Once you have been diagnosed with gastroesophageal reflux disease, your gastroenterologist may initially recommend lifestyle modifications and over-the-counter medication. If your symptoms persist after a few weeks of following your treatment plan, prescription medication or surgery may be necessary.
Lifestyle and Dietary Changes
The first course of action for GERD treatment is making lifestyle and dietary changes. This includes:
- Losing weight if you are overweight
- Changing your diet (for example, avoid highly acidic food)
- Avoiding large meals
- Quitting smoking
- Not lying down immediately after a meal
- Elevating your head when lying down
Antacids (Tums, Alka-Seltzer, Gaviscon, etc.) – Often the first recommendation by your doctor, these medications naturally work to relieve heartburn and diminish some of the common symptoms of GERD. It is important to take antacids in moderation. Taking antacids frequently can increase acid reflux because antacids leave the stomach quickly.
H2 (histamine) blockers (such as Pepcid, Tagamet, Zantac) - Typically used to relieve heartburn that occurs in the evening. H2 blockers lower acid secretion and heal erosions in the esophagus in half of the patients who take them.
Proton pump inhibitors, or PPIs (Prilosec, Prevacid, Protonix, etc.) - The strongest medication for reducing stomach acids. PPIs block the three major pathways for acid production and are more effective than H2 blockers for suppressing acid production. They also heal erosions in the esophagus in many patients, including those with severe damage to the esophagus.
Prokinetic agents – These drugs enhance the activity of the smooth muscle in the gastrointestinal (GI) tract. They are not as effective as PPIs but your doctor may prescribe a prokinetic agent to be taken with a medication that suppresses acid production.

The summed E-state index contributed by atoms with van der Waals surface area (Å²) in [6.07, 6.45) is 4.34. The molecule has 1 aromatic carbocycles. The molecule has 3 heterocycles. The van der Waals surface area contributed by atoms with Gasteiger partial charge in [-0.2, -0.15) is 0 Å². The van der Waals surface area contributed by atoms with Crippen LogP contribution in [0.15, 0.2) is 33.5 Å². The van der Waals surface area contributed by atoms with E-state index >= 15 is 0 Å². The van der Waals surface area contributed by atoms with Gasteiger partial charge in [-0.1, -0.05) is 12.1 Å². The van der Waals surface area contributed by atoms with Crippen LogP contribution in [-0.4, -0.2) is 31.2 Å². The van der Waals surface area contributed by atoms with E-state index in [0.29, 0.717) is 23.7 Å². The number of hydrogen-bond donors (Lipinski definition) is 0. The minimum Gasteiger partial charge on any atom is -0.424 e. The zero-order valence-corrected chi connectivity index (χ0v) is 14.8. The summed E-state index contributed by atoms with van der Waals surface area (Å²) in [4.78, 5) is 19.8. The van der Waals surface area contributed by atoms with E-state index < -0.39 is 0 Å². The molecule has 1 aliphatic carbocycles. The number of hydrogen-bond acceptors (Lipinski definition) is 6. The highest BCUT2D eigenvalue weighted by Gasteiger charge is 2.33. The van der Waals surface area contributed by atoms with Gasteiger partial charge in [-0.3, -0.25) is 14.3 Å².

Baclofen – A medication used to reduce the relaxation of the lower esophageal sphincter and prevent stomach acid from backwashing into the esophagus.
Some patients will develop complications from long-term uncontrolled GERD. These complications may include strictures (narrowing in the esophagus), Barrett’s esophagus (a premalignant condition resulting from chronic GERD) and early esophageal cancers. At Cooper University Health Care, we offer specialized endoscopic procedures to diagnose and treat these complications with techniques such as dilation, stenting, endoscopic mucosal resection (EMR), endoscopic ultrasound (EUS), and radiofrequency ablation (RFA).
LINX® Reflux Management System – Cooper University Health Care recently became the first health system in South Jersey to implant the LINX device, a small, flexible band of titanium with magnetic beads that wrap around the base of the lower esophageal sphincter muscle to keep it closed tightly after drinking or eating. The magnetic beads used in this minimally invasive procedure allow food and drink to pass through yet are strong enough to prevent acid reflux and heartburn.
Nissen Fundoplication (laparoscopic anti-reflux surgery) – Cooper surgeons are among the most experienced at this minimally invasive procedure, which is the standard surgical procedure for GERD. in which the top of the stomach is wrapped around the lower esophagus. This procedure supports the lower esophageal sphincter muscle, allowing it to close tightly and prevent stomach acid from backwashing into the esophagus.
Transoral Incisionless Fundoplication – A minimally invasive, laparoscopic surgical procedure that uses an endoscope to repair and recreate the esophageal sphincter.
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